This section is from the book "A Treatise On Architecture And Building Construction Vol4: Plumbing And Gas-Fitting, Heating And Ventilation, Painting And Decorating, Estimating And Calculating Quantities", by The Colliery Engineer Co. Also available from Amazon: A Treatise On Architecture And Building Construction.
45. Green, which, in the general scale of colors and in relation to light and shade, occupies the middle station, is second among the secondary colors. Composed of the extreme primaries, yellow and blue, it is in hue most perfect, constituted in proportions of three of yellow to eight of blue of equal intensities. Such a green will, indeed, perfectly neutralize a perfect red in the proportions of eleven to five, either of space or power.
Of all compound colors, green is the most effective, distinct, and striking. So attractive in its constituents does it appear to the untutored eye, that, when first produced by the mixture of blue and yellow, green impresses the mind with surprise and delight. Mixed with orange, green converts it into the extreme tertiary, citrine. Mixed with purple, it produces the other extreme tertiary, olive. Hence its relations and accordances are more general, and its contrasts with other colors more agreeable, than those of any other. The beautiful verdure that it bestows throughout all nature affords the most welcome repose to the eye, for it emphasizes the beauties in harmonizing with the colors of the flowers for which it forms a background. Greens produced directly of copper, arsenic, etc. are more durable than those composed of blue and yellow.
46. Chrome greens are compound pigments of which chrome yellow is the principal coloring substance. They are also called Brunswick green, etc., which are compounds of chromate of lead with Prussian and other blue colors, beautiful to look upon, suitable, too, for certain mechanical purposes, but unfit for fine art. There is, however, one true chrome, or native green, the coloring matter of which, being the pure oxide of chromium, free from lead, is enduring against the action of sunlight and of impure air. Of various degrees of transparency and opacity, and of several hues more or less warm or cool, it affords pure, natural, and durable tints. True chrome greens neither inflict upon nor receive injury from other pigments, and are eligible for either water or oil painting, in the latter case, drying well as a rule. They likewise afford valuable colors in enamel painting.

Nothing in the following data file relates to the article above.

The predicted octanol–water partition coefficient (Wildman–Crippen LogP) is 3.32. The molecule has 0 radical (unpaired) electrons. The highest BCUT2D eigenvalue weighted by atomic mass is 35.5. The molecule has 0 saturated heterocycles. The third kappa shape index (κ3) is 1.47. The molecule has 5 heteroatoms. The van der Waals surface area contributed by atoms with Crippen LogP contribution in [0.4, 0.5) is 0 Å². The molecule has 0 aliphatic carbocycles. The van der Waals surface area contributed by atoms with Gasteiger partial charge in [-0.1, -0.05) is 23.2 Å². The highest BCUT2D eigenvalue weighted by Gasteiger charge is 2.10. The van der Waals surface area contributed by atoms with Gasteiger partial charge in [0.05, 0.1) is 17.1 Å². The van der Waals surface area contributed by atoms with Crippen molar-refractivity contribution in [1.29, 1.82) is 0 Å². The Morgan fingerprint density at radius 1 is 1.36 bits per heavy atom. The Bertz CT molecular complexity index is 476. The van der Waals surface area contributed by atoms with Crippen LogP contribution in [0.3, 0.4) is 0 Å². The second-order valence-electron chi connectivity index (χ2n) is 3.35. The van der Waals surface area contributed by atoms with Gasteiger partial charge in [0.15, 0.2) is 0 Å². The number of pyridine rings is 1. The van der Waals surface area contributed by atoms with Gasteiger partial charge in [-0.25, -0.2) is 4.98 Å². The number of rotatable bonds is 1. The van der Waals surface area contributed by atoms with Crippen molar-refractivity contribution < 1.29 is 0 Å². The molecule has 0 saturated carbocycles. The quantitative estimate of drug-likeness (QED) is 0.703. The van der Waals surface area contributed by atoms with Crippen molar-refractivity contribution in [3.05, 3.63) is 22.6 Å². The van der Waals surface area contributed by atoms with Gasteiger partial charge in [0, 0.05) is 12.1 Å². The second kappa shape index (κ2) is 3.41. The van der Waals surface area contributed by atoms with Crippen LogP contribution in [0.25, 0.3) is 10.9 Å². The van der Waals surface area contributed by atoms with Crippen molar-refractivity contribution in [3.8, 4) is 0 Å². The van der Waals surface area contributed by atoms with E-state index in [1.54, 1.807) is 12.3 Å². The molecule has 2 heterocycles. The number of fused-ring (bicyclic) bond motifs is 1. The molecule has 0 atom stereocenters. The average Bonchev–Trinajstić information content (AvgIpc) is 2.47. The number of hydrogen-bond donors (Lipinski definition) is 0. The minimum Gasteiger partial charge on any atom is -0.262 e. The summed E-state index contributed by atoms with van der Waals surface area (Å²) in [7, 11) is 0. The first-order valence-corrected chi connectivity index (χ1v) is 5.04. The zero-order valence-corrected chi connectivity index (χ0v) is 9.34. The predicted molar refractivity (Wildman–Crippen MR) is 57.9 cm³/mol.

47. Brunswick green is one of a large class of pigments, grouped under the name of copper greens, and comprehending verdigris, verdite, malachite, mineral green, Schweinfurt or Vienna green, green bice, Scheele's green, emerald green, green lake, mountain green, African green, French green, marine green, Olympian green, etc., some of which call for special mention.
48. Verdigris, or viride aeris, is of two kinds, common or impure, and crystallized or, more properly, refined verdigris. Both are acetates of copper of bright color, inclining to blue, and are the least permanent of the copper greens, soon fading and becoming white by the action of light, particularly in water colors, and ultimately, through dampness and foul air, turning black.
49. Emerald green is the name of a copper green of an earthy hue. The most vivid of this class of colors being rather opaque and powerfully reflective of light, it appears to be the most durable pigment of its class. Not common in nature, its hue is well suited for brilliant works. The only true emerald green is that of chromium with which nature gives the green color to the emerald. Emerald green is, for purposes of commerce, made of verdigris mixed with a solution of arsenious acid. It is brilliant in color, very poisonous, and difficult to grind.
50. Scheele's green is a compound oxide of copper and arsenic, or arsenite of copper, named after the justly celebrated chemist who discovered it. Of a beautiful, light, warm green color, opaque, permanent in itself and in tint-when mixed with white lead, it is to be cautiously used with Naples yellow, which soon destroys it. Schweinfurt green and Vienna green are the names of pigments similar to that just given. Less affected by damp and impure air, these pigments are, therefore, more eligible than simple copper greens. All these greens are, however, very poisonous.
51. Several other greens are made from copper, such as Brighton green, malachite, mountain green, marine green, Saxon, African, French, patent green, etc. Mineral green is the commercial name of green lakes, prepared from sulphate of copper. It is a good, durable color for house painting, made from bibasic carbonate of copper.